Programa BioCultura: Living in harmony with Mother Earth

Project completed

The Andes are rich in resources but Bolivians living on the high plateaus and in the adjacent valleys are very poor. The BioCultura programme, a joint initiative of the SDC and the Bolivian government, focuses on the economic and cultural promotion of Bolivia's indigenous and farming populations.

Country/region Topic Period Budget
Climate change and environment
Employment & economic development
Rule of Law - Democracy - Human rights
SME development
01.04.2009 - 31.08.2015
CHF  13’850’000

Potatoes, quinoa, beans, peanuts, pumpkins, peppers, the local chirimoya fruit, medicinal plants and alpaca wool are just some of the natural products that the plateaus of Bolivia and the Andes valleys have to offer – a veritable treasure trove. Paradoxically, 80% of families in the Andes region, where half the population of Bolivia lives, live below the poverty line.

Following many success stories from the 1990s, the SDC and the Bolivian Vice-Ministry of Biodiversity, Forest Resources and the Environment jointly developed an action plan. The BioCultura programme, which was launched in 2006, focuses on the economic, social and cultural development of the Andes' indigenous and farming communities, whilst guaranteeing the long-term preservation of local ecosystems.

Indigenist policy

The BioCultura programme was reinforced by the new constitution that Bolivia adopted in 2009. The basic law reflects the alternative approach to development and the indigenist turn taken by the country since Evo Morales was elected president in 2005. Evo Morales, who is of indigenous descent, created a stir by nationalising the country's oil and gas industry before putting the right of the indigenous populations to manage their land resources in the constitution and a governmental national development plan.

The cornerstone of all development projects in Bolivia is a new philosophy, "Vivir bien" (living well), which is similar to the "gross national happiness" coined by the King of Bhutan in the 1970s. "Vivir bien" reminds people of the necessity of respecting nature by using elements of indigenous cosmology. The idea is that people and nature cohabit in a harmonious, complementary manner.

Encouraging results

The BioCultura programme, which is being led and co-financed (CHF 1 million) by the Bolivian Vice-Ministry for Biodiversity, fully embraces this vision. Tens of indigenous and farming communities (representing a tenth of the municipalities in the Bolivian Andes) have, so far, been able to benefit from the project, which is based on four specific priority objectives:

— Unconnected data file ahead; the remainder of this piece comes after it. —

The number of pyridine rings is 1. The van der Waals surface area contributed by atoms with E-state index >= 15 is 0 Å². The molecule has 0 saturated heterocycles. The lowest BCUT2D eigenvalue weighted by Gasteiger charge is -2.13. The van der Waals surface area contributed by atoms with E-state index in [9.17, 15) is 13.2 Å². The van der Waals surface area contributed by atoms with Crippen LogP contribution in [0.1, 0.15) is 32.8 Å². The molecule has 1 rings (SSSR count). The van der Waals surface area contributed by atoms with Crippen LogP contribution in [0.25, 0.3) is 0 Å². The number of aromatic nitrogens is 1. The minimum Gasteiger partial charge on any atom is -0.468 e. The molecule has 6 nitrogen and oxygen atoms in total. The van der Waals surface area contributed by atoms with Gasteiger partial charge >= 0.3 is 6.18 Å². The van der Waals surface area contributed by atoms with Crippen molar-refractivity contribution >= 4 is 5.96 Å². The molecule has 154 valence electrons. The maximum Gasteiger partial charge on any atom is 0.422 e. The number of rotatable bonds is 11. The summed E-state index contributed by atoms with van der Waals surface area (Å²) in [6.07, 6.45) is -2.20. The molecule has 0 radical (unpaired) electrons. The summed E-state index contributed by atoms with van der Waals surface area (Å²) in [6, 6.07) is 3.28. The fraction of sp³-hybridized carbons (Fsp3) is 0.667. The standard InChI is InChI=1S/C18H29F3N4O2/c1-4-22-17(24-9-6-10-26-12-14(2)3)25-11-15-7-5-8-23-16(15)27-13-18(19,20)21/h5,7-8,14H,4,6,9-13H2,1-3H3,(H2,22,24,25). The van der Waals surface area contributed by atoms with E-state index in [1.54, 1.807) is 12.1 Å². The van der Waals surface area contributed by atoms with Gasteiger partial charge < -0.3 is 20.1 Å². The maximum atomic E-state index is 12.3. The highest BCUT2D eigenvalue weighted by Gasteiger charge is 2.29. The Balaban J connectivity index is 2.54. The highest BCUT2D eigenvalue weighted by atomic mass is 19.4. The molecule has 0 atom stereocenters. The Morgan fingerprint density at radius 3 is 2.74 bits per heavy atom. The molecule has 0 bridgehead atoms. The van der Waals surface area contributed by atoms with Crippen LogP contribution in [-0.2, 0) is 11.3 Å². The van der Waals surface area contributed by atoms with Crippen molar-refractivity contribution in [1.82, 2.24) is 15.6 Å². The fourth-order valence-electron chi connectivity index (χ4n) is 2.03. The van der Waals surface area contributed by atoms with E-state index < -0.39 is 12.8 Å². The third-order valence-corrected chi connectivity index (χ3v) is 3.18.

• Conserving biodiversity
  • Increasing agricultural production and ensuring the population's food security
  • Improving local management of natural resources
  • Promoting traditional knowledge as added value

Several encouraging results have already been seen, thanks to the partnerships that have been created between the programme, the private sector and local communities:

  • 2,500 families have seen an increase in their income
  • 13,600 hectares of land have benefited from conservation and reforestation measures that guarantee the preservation of threatened animal species and 154 water sources
  • 37 municipalities have developed clear initiatives for improving natural resource management
  • 60 technical experts and175 local leaders, many of them women, have acquired specialist skills in biodiversity management

"Madre Tierra"

In 2012, another concept – enshrined in law – was added to the "Vivir bien" philosophy: "Madre Tierra" (Mother Earth). Taken together, the two principles, which have already been noticed by several United Nations organisations and environmental conventions, represent a conviction shared by the SDC in Bolivia: that the knowledge and ancestral practices of indigenous populations can contribute to development. Indigenous communities know how to innovate whilst using their resources in a sustainable manner.

Nevertheless, conditions favourable to the promotion of harvested products are often lacking. This may, for example, be because distribution networks are incomplete or because access to water sources is compromised.

Finally, the Andes are affected by the negative effects of climate change. Variations in temperature and rainfall levels increase the risk of drought, flooding and erosion. At a further stage in the project, the SDC is planning to focus on the protection of sensitive natural areas and affected populations. The SDC already provides financial and technical assistance to the new "Plurinational authority for Mother Earth", which is in charge of measures for preparing for and adapting to climate change.